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A 2012 artist rendering of the LRS-B  (Source: Erik Simonsen)
Working with a decreased budget, the U.S. Air Force will push on with the Long-Range Strike Bomber (LRS-B) program

The United States military is tasked with developing new and ground breaking technologies, but budget issues are causing problems for numerous programs on the chopping block. 

Don’t expect that to happen to the U.S. Air Force Long Range Strike-Bomber (LRS-B), an important step in modernizing the military’s combat aircraft program.

Much of the LRS-B program is classified, so exact details of the aircraft’s maximum range, design, and weapons payload haven’t been publicly disclosed. It is expected to have a similar range as the B-2 around 6,000 nautical miles, but anything else is currently speculation.

A flying prototype hasn’t been created, and just $600 million in funds has been used for research - $8.7 billion will be spent through 2018.

Even with additional budget scrutiny of the program, the LRS-B program continues to have support from military officials at the Pentagon.

Here is what Major Gen. Steve Kwast told the Wall Street Journal, “In the future, what our president is going to need is options, options to project power anywhere in the world within hours. This Long-Range Strike Bomber is going to be that option the president can use when there are no other options.”

There is increased collaboration between private government contractors, with Boeing and Lockheed Martin recently joined forces to secure the lucrative $100+ billion LRS-B contract. Since the U.S. military budget faces additional scrutiny, both Boeing and Lockheed Martin are expected to contribute “to bridge” until the federal government funding opens up again.

Boeing is taking the lead serving as the number one contractor, while Lockheed Martin is going to be in a support role.  The two companies are tasked with producing 80-100 LRS-B aircraft for the Air Force, publicly launching in 2024-2026.

Luxuries such as a more comfortable crew lounge and expensive kitchenette have drawn criticism from some military officials.  Previous long-range B-2 missions from the United States to Afghanistan, 40-hour runs, pilots didn’t have much beyond a cot to sleep on and a small cooler for food storage.

Beyond long-range strike capabilities, there is a global political posturing battle among several nations trying to develop new aircraft.

Russia approved plans for a next-generation bomber while military experts believe China is developing a new long-range stealth bomber.  There is unspoken anxiety in Washington if the US doesn’t work to develop its own next-generation military technologies as other countries ramp up research and development.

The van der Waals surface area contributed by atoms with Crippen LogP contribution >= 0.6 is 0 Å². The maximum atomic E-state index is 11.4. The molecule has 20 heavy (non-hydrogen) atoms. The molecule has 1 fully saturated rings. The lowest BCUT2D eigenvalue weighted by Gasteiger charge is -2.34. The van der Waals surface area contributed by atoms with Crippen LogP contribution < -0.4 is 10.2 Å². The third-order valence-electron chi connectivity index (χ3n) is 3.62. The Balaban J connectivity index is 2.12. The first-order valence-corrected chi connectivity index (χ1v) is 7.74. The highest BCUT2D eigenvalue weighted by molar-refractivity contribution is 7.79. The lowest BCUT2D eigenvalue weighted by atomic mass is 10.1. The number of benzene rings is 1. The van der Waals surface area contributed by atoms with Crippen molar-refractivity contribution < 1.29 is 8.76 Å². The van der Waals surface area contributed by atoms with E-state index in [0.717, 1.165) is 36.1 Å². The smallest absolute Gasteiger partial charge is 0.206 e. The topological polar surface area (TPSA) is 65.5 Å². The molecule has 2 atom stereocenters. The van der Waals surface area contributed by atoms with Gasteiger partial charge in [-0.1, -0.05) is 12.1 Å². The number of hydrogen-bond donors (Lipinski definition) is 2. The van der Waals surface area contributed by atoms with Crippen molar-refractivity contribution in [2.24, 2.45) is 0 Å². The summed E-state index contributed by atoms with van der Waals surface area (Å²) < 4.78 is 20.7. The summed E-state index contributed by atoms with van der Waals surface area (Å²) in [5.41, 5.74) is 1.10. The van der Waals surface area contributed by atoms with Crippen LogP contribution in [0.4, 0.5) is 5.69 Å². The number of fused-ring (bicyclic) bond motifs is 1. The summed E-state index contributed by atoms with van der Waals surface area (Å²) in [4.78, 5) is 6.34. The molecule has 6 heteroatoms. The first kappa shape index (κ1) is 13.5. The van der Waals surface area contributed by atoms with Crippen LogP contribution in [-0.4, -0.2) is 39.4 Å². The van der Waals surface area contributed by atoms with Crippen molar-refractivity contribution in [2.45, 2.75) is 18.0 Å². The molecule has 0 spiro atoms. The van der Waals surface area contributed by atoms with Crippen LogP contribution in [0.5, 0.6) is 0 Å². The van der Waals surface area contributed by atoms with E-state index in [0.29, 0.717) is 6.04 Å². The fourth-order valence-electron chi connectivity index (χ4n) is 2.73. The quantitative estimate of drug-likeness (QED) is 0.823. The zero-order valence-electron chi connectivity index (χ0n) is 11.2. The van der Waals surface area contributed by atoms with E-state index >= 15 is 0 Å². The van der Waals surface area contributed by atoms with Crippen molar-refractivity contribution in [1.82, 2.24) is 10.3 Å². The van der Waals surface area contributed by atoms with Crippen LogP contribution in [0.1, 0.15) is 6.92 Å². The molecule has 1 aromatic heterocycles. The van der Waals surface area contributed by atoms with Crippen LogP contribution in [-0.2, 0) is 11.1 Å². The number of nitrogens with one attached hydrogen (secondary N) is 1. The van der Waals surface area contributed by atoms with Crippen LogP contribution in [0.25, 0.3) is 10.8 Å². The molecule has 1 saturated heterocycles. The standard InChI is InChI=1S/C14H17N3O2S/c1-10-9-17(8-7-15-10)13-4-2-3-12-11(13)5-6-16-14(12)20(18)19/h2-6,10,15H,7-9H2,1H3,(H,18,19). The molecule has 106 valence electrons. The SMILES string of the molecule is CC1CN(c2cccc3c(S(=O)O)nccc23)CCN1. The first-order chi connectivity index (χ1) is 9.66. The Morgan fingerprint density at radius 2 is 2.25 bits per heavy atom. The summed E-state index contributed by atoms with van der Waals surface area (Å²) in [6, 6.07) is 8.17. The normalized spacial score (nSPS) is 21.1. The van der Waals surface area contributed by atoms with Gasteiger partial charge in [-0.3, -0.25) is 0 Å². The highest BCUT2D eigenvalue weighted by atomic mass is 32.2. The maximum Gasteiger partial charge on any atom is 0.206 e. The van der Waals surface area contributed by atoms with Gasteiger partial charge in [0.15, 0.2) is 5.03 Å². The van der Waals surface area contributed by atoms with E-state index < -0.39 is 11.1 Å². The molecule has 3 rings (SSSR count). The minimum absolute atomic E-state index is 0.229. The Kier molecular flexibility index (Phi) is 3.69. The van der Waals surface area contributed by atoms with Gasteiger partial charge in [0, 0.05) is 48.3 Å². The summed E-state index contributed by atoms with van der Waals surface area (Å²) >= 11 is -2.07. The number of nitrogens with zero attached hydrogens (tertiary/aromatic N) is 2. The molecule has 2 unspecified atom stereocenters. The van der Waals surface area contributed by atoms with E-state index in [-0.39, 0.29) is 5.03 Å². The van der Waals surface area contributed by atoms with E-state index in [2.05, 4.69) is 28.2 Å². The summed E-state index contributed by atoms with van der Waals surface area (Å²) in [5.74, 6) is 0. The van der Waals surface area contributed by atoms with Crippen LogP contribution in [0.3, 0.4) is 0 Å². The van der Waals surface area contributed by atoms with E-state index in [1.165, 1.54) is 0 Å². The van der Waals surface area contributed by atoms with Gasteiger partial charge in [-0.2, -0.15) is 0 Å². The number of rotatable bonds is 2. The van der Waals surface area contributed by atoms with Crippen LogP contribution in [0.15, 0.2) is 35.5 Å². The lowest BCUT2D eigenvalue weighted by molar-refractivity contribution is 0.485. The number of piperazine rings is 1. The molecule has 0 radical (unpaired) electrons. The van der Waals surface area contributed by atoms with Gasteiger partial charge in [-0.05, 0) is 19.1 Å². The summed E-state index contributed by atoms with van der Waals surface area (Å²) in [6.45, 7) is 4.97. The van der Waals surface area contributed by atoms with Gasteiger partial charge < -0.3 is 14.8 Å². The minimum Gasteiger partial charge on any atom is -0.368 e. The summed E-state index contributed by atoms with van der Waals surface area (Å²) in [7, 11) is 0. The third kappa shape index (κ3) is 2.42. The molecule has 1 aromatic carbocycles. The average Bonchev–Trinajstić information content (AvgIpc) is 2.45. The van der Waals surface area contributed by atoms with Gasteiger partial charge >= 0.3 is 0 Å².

Furthermore, the aging B-1 and B-52 bombers are heading towards retirement, while the only 16 B-2 aircraft are combat ready – and cost $135,000 per hour for flight missions.
Critics of the program believe the Air Force would be better served in developing more sophisticated unmanned drones.  Beyond the Middle East, UAVs have been used in Africa and a number of nations are developing drones for surveillance and national defense. Government contractor Northrop Grumman is already working on a long-endurance stealthy unmanned air system (UAS) and next-generation drones are being considered.   

Source: AviationWeek

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By gamerk2 on 11/7/2013 11:11:53 AM , Rating: -1
Lack of carrying sufficient heavy weapons and nuclear payload. Not what the USAF wants; they want a heavy bomber to replace the B52/B1B, with nuclear capability and heavy payload.

The SR72 is just a glorified movable spy satellite that has no purpose whatsoever; UAVs perform the same function at the fraction of the cost.

By AssBall on 11/7/2013 12:50:46 PM , Rating: 2
The SR 72 IS being developed to have payload though. Mach 6+ reconnaissance with strike ability. And as far as nuclear payload is concerned, hell you can put that on a artillery shell or hand held rocket launcher, let alone any airplane.

I thought the days of dropping thousands of tons of dumb bombs was long passed. A couple laser or GPS guided bombs is the new, more surgical doctrine.

By Jeffk464 on 11/7/2013 4:38:54 PM , Rating: 2
I believe the large bomb payload of the B52 has been useful in afganistan and Iraq. The B52 can loiter for a long time in contested areas and drop a laser or gps guided bomb when requested by troops on the ground. They can also fire cruise missiles.

By drycrust3 on 11/11/2013 1:34:53 PM , Rating: 2
And as far as nuclear payload is concerned, ... you can put that on a artillery shell or hand held rocket launcher, let alone any airplane.

I just can't see how anyone would feel comfortable using a hand held rocket launched nuclear weapon. Maybe it's the thought of all the side effects, e.g being blinded if you see it explode, possibility of not being able to produce normal kids later on in life, etc.

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